ETNZ’s IT Manager, Marty Yates, Describes his Two America’s Cups – so far

Local boy Marty Yates grew up learning to sail both in centreboarders and keelers. His father, Tony, was the go-to Pacific Ocean racing navigator in the pre-GPS days. Marty has fond memories of sailing in most classes of local yachts but visiting Great Barrier and the Bay of Islands in a Stewart 34 was among the highlights. He is also a keen cyclist and is looking forward to the completion of the walkway/cycleway from Merton Road to Tamaki Drive.

His early background was in winemaking and included visits to northern Portugal and the Burgundy region. He then did a one year IT diploma at AUT and went on to work at Air New Zealand support desk in Newton for seven years. Then came a one year stint at IBM where he found a strong, but rigid, culture.

Marty’s IT experience then further diversified into the games programming and graphic design fields, where he learned about all the art that goes into web sites. In 2011, he saw an advert on the Seek website for an IT manager of “a sporting organisation”. That “sporting organisation” turned out to be Emirates Team New Zealand! Their culture was not one that some previous managers had been able to cope with but Marty adapted well to the free flowing and frequently changing demands of finding the best solutions for the money available.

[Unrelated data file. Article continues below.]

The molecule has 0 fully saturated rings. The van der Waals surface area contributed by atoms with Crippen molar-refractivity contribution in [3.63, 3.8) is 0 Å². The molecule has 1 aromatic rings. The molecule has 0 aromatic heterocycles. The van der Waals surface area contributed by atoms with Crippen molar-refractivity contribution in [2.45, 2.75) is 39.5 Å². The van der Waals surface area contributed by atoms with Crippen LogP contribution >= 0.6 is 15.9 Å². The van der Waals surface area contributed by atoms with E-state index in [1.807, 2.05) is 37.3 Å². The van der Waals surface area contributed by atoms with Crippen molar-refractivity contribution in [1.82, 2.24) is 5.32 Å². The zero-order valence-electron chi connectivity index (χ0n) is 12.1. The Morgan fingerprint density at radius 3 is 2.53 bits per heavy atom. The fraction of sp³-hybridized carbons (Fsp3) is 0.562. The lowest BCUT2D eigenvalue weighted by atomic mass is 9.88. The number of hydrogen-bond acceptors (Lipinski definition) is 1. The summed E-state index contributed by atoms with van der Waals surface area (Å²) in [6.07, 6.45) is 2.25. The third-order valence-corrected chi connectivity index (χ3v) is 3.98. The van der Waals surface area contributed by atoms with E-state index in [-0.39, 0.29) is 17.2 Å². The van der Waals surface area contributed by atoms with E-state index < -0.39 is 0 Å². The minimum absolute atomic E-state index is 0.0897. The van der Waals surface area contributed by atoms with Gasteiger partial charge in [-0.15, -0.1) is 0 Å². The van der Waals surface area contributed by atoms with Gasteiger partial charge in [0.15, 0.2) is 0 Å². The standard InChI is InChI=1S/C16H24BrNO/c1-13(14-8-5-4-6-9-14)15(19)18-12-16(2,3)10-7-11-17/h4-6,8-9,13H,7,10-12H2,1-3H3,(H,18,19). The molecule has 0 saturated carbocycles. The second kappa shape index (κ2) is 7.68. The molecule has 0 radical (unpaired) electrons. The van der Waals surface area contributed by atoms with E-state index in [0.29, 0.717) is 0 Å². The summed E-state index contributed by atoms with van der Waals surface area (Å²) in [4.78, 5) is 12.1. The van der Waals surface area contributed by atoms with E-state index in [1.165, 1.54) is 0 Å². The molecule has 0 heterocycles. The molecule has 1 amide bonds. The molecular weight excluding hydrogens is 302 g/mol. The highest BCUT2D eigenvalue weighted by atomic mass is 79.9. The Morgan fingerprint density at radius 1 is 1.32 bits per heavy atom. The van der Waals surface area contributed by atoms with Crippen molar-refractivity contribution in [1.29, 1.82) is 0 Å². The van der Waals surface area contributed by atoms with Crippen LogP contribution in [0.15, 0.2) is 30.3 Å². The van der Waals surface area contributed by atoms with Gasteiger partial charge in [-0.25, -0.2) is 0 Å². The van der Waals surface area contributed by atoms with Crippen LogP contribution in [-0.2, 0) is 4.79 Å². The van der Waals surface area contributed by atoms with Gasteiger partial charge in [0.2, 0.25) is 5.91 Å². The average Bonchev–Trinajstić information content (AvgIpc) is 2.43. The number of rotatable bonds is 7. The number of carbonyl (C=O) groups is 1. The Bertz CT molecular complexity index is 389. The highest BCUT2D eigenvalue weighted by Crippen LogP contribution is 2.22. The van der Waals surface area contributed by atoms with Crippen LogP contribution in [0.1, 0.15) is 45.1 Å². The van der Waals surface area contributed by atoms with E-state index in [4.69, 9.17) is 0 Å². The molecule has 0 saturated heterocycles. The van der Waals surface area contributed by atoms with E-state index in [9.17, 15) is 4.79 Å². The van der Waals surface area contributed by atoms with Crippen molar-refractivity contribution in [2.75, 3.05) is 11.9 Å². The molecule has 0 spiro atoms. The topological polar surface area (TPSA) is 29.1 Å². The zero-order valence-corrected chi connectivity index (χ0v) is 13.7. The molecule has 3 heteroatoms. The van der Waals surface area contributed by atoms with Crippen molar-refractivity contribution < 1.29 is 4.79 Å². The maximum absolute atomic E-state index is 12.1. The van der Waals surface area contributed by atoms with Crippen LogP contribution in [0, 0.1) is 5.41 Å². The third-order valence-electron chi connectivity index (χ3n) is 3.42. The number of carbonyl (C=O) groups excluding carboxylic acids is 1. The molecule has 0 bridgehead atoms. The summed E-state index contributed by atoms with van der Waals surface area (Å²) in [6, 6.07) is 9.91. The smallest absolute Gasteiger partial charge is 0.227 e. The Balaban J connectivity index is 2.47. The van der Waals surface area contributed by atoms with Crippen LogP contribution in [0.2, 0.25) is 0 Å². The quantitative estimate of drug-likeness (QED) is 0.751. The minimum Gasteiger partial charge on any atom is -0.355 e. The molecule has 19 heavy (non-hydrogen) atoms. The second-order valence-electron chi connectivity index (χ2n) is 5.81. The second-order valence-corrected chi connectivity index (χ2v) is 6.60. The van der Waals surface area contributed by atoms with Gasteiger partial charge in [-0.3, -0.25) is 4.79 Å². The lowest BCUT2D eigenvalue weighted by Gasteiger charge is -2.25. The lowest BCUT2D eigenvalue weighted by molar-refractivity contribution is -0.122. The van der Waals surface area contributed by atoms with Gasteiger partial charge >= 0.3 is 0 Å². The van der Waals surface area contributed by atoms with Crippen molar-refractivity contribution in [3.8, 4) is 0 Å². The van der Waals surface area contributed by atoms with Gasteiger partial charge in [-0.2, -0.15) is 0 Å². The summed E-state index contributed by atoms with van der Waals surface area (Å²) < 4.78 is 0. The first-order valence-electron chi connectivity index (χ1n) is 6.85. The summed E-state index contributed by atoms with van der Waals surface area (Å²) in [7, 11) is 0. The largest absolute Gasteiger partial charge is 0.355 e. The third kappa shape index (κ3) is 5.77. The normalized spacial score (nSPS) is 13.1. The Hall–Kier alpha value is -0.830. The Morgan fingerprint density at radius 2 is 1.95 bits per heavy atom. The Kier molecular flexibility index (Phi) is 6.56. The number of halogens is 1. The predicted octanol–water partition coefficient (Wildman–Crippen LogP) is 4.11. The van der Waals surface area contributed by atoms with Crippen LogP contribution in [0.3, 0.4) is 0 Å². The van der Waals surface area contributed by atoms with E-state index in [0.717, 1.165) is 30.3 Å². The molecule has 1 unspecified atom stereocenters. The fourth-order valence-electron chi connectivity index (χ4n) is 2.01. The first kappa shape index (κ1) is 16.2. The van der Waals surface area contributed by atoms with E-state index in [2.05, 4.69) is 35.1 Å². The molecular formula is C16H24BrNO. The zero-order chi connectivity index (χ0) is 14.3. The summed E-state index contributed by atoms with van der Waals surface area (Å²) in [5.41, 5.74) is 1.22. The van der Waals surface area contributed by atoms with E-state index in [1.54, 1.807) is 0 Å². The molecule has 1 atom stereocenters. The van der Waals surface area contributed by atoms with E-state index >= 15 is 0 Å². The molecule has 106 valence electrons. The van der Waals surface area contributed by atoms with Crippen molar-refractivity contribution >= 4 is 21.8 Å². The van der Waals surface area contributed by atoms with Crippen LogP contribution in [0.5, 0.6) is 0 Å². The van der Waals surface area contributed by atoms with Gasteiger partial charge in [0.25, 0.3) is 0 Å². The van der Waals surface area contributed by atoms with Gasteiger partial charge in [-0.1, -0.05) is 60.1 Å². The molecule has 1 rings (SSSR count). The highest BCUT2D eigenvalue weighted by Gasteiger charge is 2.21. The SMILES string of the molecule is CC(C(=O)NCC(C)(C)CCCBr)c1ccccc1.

Having now experienced two campaigns – in San Francisco in 2013 and in Bermuda this year, Marty compared the two catamaran sizes and performances. The 72 ft cats in San Francisco were big in every way. Their wings were bigger than a A380 wing and, each testing or racing day, it took 25 men to carry one out of the shed onto the crane and then the boat. That and the subsequent setting-up proceedures took the whole morning.

The AC50 cats in Burmuda were smaller and needed less time to prepare each day but their performances matched or exeeded their AC72 predecessors.

The software used at the base was mostly Windows-based and they made extensive use of a key sponsor Hewlett Packard’s hardware (laptops/monitors) throughout. Another key sponsor, Vodafone, supplied the high speed fibre link. At any time, Marty and other analysts had the whole cup campaign’s history represented day-by-day on two huge spreadsheets that they could select and review.